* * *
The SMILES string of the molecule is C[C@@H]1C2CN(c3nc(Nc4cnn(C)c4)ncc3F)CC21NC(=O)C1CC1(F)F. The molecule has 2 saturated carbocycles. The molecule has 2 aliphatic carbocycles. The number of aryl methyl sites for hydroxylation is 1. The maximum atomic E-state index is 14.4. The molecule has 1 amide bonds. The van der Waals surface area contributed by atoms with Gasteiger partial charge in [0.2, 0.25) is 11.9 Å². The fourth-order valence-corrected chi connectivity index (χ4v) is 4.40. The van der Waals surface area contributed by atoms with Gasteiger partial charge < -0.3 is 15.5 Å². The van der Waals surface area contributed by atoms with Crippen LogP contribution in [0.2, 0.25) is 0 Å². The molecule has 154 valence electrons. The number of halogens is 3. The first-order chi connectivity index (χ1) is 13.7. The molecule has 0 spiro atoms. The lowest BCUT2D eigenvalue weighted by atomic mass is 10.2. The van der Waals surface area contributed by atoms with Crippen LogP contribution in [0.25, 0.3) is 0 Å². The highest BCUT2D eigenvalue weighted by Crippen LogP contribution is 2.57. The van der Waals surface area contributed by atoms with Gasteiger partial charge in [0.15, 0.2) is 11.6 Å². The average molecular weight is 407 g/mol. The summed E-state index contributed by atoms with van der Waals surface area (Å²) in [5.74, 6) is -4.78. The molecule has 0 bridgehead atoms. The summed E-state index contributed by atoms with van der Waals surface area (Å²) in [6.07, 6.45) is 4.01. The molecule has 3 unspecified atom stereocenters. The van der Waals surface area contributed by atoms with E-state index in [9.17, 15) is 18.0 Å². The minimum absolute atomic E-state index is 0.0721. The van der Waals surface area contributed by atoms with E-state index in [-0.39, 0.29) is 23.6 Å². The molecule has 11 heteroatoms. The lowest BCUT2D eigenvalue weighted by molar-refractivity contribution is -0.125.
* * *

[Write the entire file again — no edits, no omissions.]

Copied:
The SMILES string of the molecule is C[C@@H]1C2CN(c3nc(Nc4cnn(C)c4)ncc3F)CC21NC(=O)C1CC1(F)F. The molecule has 2 saturated carbocycles. The molecule has 2 aliphatic carbocycles. The number of aryl methyl sites for hydroxylation is 1. The maximum atomic E-state index is 14.4. The molecule has 1 amide bonds. The van der Waals surface area contributed by atoms with Gasteiger partial charge in [0.2, 0.25) is 11.9 Å². The fourth-order valence-corrected chi connectivity index (χ4v) is 4.40. The van der Waals surface area contributed by atoms with Gasteiger partial charge < -0.3 is 15.5 Å². The van der Waals surface area contributed by atoms with Crippen LogP contribution in [0.2, 0.25) is 0 Å². The molecule has 154 valence electrons. The number of halogens is 3. The first-order chi connectivity index (χ1) is 13.7. The molecule has 0 spiro atoms. The lowest BCUT2D eigenvalue weighted by atomic mass is 10.2. The van der Waals surface area contributed by atoms with Crippen LogP contribution in [0.25, 0.3) is 0 Å². The highest BCUT2D eigenvalue weighted by Crippen LogP contribution is 2.57. The van der Waals surface area contributed by atoms with Gasteiger partial charge in [0.15, 0.2) is 11.6 Å². The average molecular weight is 407 g/mol. The summed E-state index contributed by atoms with van der Waals surface area (Å²) in [5.74, 6) is -4.78. The molecule has 0 bridgehead atoms. The summed E-state index contributed by atoms with van der Waals surface area (Å²) in [6.07, 6.45) is 4.01. The molecule has 3 unspecified atom stereocenters. The van der Waals surface area contributed by atoms with E-state index in [9.17, 15) is 18.0 Å². The minimum absolute atomic E-state index is 0.0721. The van der Waals surface area contributed by atoms with E-state index in [-0.39, 0.29) is 23.6 Å². The molecule has 11 heteroatoms. The lowest BCUT2D eigenvalue weighted by molar-refractivity contribution is -0.125.